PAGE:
What is an apprenticeship?
An apprenticeship is a real job where you learn, gain experience and get paid. You’re an employee with a contract of employment and holiday leave. By the end of an apprenticeship, you'll have the right skills and knowledge needed for your chosen career.
It can take between 1 and 6 years to complete an apprenticeship depending on which one you choose, what level it is and your previous experience. It’s funded from contributions made by the government and your employer.
What is an apprenticeship (Walsall College)
Who are apprenticeships aimed at?
An apprenticeship is aimed at anyone who is over the age of 16 and not in full-time education.
Each apprenticeship has a level and an equivalent education level. You can start an apprenticeship at any level.
Depending on the level, some apprenticeships may:
At the end of your apprenticeship, you’ll achieve the equivalent education level. For example, if you complete a level 3 apprenticeship, you’ll achieve the equivalent of an A level.
||Equivalent education level
||4,5,6 and 7
||Foundation degree or above
||6 and 7
||Bachelor’s or master’s degree
Your rights and responsibilites as an apprentice
Apprentices have the same rights as other employees. You are entitled to a contract of employment, and a minimum of 20 days paid leave each year, plus bank holidays. You will work at least 30 hours per week with your employer, and undertake part-time study through a mixture of day/block release, distance, and e-learning.
Your employer and university, college, or training provider will set out details of what they will provide and what they expect from you as an apprentice, both as an employee and as a student, in two key documents.
Apprenticeship agreement – signed by the employer and apprentice, it is equivalent to a contract of employment, giving details of what the employer and apprentice agree, including:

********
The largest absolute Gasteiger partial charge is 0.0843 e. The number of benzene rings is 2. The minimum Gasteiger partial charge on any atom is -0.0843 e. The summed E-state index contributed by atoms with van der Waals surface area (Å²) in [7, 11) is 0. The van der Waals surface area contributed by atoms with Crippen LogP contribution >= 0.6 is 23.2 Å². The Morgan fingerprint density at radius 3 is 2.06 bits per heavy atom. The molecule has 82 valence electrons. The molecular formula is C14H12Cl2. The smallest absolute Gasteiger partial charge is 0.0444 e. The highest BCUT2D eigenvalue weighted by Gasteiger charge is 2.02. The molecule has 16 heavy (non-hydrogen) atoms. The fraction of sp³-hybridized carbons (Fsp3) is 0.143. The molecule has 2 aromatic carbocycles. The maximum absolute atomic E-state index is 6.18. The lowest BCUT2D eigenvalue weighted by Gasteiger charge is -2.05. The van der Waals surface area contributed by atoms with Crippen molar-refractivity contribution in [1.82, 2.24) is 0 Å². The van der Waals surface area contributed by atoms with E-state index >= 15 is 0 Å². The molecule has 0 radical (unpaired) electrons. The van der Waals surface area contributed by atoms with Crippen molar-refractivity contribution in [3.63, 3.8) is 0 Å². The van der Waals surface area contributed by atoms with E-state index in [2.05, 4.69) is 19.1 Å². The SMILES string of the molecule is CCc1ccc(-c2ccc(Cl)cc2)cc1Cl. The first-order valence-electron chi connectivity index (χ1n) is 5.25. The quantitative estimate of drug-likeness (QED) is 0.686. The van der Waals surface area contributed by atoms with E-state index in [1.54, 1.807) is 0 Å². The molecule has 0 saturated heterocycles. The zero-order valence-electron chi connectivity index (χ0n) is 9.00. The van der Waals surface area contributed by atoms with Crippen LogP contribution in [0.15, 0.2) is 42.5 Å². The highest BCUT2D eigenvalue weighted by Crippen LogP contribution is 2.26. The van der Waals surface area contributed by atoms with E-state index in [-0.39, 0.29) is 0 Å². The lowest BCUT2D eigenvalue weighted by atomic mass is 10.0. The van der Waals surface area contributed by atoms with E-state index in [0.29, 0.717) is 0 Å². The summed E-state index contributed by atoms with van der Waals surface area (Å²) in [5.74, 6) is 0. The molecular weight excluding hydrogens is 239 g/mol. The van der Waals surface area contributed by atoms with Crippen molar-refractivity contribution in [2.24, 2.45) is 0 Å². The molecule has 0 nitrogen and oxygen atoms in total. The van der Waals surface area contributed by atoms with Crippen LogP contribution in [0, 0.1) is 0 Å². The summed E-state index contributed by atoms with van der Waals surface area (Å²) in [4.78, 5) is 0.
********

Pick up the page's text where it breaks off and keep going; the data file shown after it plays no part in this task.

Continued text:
- how long you'll be employed
- the training you'll receive
- your working conditions (such as pay, working hours, holidays, and any support or benefits provided)
- the apprenticeship framework or standard you will be working to, and the skill, trade or occupation for which you are being trained
Commitment statement – signed by the employer, you as the apprentice, and training provider, includes:
- the planned content and schedule for your training
- the qualifications you are working toward
- what is expected and offered by the employer, the training organisation, and you, as the apprentice
- how to resolve queries or complaints
If you're unsure what your terms and conditions mean, it's a good idea to talk them through with a parent/carer, teacher, or careers adviser.
Where to find apprenticeships
Not going to uni
Local Training Providers
Apprenticeship training providers (West Midlands)
Performance through the people
National employers and apprenticeship schemes
West Midlands Police
Jaguar Land Rover
How to apply for an apprenticeship
You can apply for an apprenticeship either through the employer directly or through the gov.uk website. To start the application process you will need to create an account. You will need a CV and cover letter to apply for an apprenticeship, so make sure you have these ready. There is more information on writing a CV and cover letter below. It's a good idea to apply for a few apprenticeships at a time. This increases your chances and means you’re not waiting for a response from one employer. It's normal to feel nervous when you're applying for an apprenticeship or waiting to hear back from an employer. Try to find out the closing date of the application as this may give you a clue about when you’ll hear back. It usually takes a few applications to find the right apprenticeship. So if you don’t hear back or get an interview, don’t take it personally - it’s normal and happens to everyone.
How to apply for an apprenticeship (Fire It Up)
When vacancies appear, it’s a good idea to apply as soon as you can — depending on numbers of applications, firms may close the recruitment process early.
Take time to research the job role and your career interests thoroughly. You may want to organise some relevant work experience to confirm it’s what you want to do, and build your CV.
If you’re at school or college, always check the start date for the apprenticeship to make sure you will have finished! Some smaller firms advertise vacancies only two to three months in advance of the actual start date.
Look carefully at the skills and personal qualities required in the job description. Try to find examples of things you have done to demonstrate what they're looking for.
Don’t be shy, and try not to undersell yourself! Be confident about what you have achieved and what you can offer the employer. Equally, be careful of overselling, as anything you write may be explored further at interview.
Always check spelling and the readability of your work. And ask someone to double check it for you. It’s easy to make mistakes such as typos – but in a competitive field, errors can count against you and be seen as a lack of attention to detail.